On Jan. 17, 2020, Kenneth Roth, the president of the purported human rights organization euphemistically known as the Human Rights Watch, testified before the U.S. Commission on Unalienable Rights.

The topic under discussion was abortion.

Mr. Roth was straightforward and to the point. “Abortion,” he contended, “is a fundamental right” for “anyone who wants or needs it.”

He then proceeded to tell the commission that the right to terminate a child is simply an assumed corollary to the right to health care. “Millions” of deaths could be prevented by abortion, he argued.

Setting the legal assumptions for his position, Mr. Roth proceeded.

All arguments that an unborn child is human and, therefore, has the unalienable right to life are merely “philosophical,” Mr. Roth opined. Such beliefs should have no place in policy or law.

Since no agreement will ever be reached concerning the constitutional rights of our youngest babies, policymakers must defer to the United Nations team of experts in applying international law. No nation should be granted the sovereign authority to “take the absolutist position [on the personhood] of an unborn child.” If a given nation’s laws are pro-life, Mr. Roth told Commissioner David Tse-Chien Pan, then international law must trump that which is provincial. “The whole point of human rights law is to limit governments,” said Mr. Roth.

When challenged by Commission member Peter Berkowitz that many people believe a baby in gestation is, in fact, a human being, and, thereby, worthy of ontological recognition, Mr. Roth acknowledged that there are different religious views on this subject.

Pushed further, however, to respond to what most thinking people see as a legal and moral tension between Mr. Roth’s argument for federally-funded abortion and our nation’s First Amendment guarantee of religious freedom, Mr. Roth was blunt and clear.

There is no such tension, he claimed, because when it comes to religious freedom, the only thing protected by human rights is a “freedom of belief” and not the right to exercise such beliefs in public roles or venues.

So let’s review Mr. Roth’s worldview.

First, it is a moral good and “human right” to kill our youngest children any time, and for no other reason than we “want” to.

Second, killing young human beings somehow and mysteriously results in saving millions of human lives.

Third, defending the dignity of all persons is a “philosophical” argument that has no place in actual law.

Fourth, freedom of religion means you are free to believe, but you are never free to act upon your beliefs.

Fifth, the Constitution of the United States and its premise that all human beings are created equal and endowed by their Creator with certain unalienable rights (first and foremost of which is life) is not worth the paper it’s printed on.

Sixth, and this is the take-home: Power — pure power — absolute power — rests, with Mr. Roth and his club of “experts.” “We the People;” we the “deplorables,” we the “credulous boomer rubes,” we the fly-over folks who “cling to our God and our guns,” be damned. Big Brother is only too ready to tell us how to practice (or not practice) our faith, which pronouns to use, how many new genders there are this week, and even how to use the bathroom. Our smarter-than-thou sibling is also ready to tell us whether our babies should live or die.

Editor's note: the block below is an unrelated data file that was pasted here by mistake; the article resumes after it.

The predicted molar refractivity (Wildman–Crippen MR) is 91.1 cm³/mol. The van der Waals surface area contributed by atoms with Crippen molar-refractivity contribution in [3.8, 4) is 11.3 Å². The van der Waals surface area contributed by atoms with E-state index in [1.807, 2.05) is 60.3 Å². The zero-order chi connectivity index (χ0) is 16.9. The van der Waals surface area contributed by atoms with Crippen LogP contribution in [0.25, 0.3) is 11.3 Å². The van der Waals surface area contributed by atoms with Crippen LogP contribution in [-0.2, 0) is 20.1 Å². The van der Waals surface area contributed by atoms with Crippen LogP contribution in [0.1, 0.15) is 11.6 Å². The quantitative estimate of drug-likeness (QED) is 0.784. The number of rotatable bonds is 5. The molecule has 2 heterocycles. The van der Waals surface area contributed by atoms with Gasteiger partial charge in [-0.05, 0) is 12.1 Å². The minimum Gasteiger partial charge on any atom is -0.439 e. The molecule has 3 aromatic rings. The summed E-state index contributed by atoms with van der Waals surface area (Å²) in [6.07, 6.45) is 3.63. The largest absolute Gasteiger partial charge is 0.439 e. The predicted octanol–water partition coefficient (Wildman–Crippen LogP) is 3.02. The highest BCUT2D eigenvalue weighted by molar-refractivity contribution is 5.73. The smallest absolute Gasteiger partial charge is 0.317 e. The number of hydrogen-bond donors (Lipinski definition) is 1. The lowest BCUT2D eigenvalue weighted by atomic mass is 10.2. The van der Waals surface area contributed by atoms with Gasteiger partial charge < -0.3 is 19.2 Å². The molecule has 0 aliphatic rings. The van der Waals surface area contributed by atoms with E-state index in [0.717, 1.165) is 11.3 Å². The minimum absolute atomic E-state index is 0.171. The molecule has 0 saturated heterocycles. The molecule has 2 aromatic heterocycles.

Mr. Roth and his cabal have a palpable hatred for the practice of Christian virtue, and they have a frightening love for the degradation of the human being. They have no regard for human freedom, but instead seek to oppress it. And all while waving a sanctimonious flag of “human rights,” “choice” and “democracy.”

Can you hear Orwell laughing?

“The Party seeks power entirely for its own sake. We are not interested in the good of others; we are interested solely in power, pure power … We are different from the oligarchies of the past in that we know what we are doing. All the others … pretended, perhaps they even believed, that they had seized power unwillingly and for a limited time, and that just around the corner there lay a paradise where human beings would be free and equal. We are not like that.

“We know that no one ever seizes power with the intention of relinquishing it. Power is not a means; it is an end. One does not establish a dictatorship in order to safeguard a revolution; one makes the revolution in order to establish the dictatorship … The object of power is power. Now you begin to understand me. Power is in tearing human minds [and bodies?] to pieces and putting them together again in new shapes of your own choosing … If you want a vision of the future, imagine a boot stamping on a human face — forever …” — George Orwell, “1984”

• Everett Piper, former president of Oklahoma Wesleyan University, is a columnist for The Washington Times and author of “Not A Day Care: The Devastating Consequences of Abandoning Truth” (Regnery 2017).

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